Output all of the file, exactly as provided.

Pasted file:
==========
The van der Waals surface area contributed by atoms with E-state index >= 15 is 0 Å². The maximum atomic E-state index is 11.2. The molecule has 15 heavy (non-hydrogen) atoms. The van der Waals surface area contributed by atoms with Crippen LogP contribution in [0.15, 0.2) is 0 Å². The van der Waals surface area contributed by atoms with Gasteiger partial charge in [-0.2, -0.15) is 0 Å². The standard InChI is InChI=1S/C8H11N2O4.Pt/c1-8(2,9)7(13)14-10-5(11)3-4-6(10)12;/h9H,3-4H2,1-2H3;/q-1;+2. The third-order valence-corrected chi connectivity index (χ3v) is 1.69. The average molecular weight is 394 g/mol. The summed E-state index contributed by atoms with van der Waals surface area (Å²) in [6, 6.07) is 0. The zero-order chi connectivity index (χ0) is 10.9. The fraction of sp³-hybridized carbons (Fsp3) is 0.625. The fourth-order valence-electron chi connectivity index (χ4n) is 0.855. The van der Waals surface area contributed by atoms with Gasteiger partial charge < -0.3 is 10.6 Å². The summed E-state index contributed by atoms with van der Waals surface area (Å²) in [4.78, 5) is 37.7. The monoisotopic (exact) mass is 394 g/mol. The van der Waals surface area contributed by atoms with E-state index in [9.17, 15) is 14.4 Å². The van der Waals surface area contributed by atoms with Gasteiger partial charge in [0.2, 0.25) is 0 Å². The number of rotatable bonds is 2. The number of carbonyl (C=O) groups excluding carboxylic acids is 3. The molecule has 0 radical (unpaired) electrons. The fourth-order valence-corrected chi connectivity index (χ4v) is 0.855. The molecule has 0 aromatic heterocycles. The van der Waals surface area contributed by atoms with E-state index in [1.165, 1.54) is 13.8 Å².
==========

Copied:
The van der Waals surface area contributed by atoms with E-state index >= 15 is 0 Å². The maximum atomic E-state index is 11.2. The molecule has 15 heavy (non-hydrogen) atoms. The van der Waals surface area contributed by atoms with Crippen LogP contribution in [0.15, 0.2) is 0 Å². The van der Waals surface area contributed by atoms with Gasteiger partial charge in [-0.2, -0.15) is 0 Å². The standard InChI is InChI=1S/C8H11N2O4.Pt/c1-8(2,9)7(13)14-10-5(11)3-4-6(10)12;/h9H,3-4H2,1-2H3;/q-1;+2. The third-order valence-corrected chi connectivity index (χ3v) is 1.69. The average molecular weight is 394 g/mol. The summed E-state index contributed by atoms with van der Waals surface area (Å²) in [6, 6.07) is 0. The zero-order chi connectivity index (χ0) is 10.9. The fraction of sp³-hybridized carbons (Fsp3) is 0.625. The fourth-order valence-electron chi connectivity index (χ4n) is 0.855. The van der Waals surface area contributed by atoms with Gasteiger partial charge < -0.3 is 10.6 Å². The summed E-state index contributed by atoms with van der Waals surface area (Å²) in [4.78, 5) is 37.7. The monoisotopic (exact) mass is 394 g/mol. The van der Waals surface area contributed by atoms with E-state index in [9.17, 15) is 14.4 Å². The van der Waals surface area contributed by atoms with Gasteiger partial charge in [0.2, 0.25) is 0 Å². The number of rotatable bonds is 2. The number of carbonyl (C=O) groups excluding carboxylic acids is 3. The molecule has 0 radical (unpaired) electrons. The fourth-order valence-corrected chi connectivity index (χ4v) is 0.855. The molecule has 0 aromatic heterocycles. The van der Waals surface area contributed by atoms with E-state index in [1.165, 1.54) is 13.8 Å².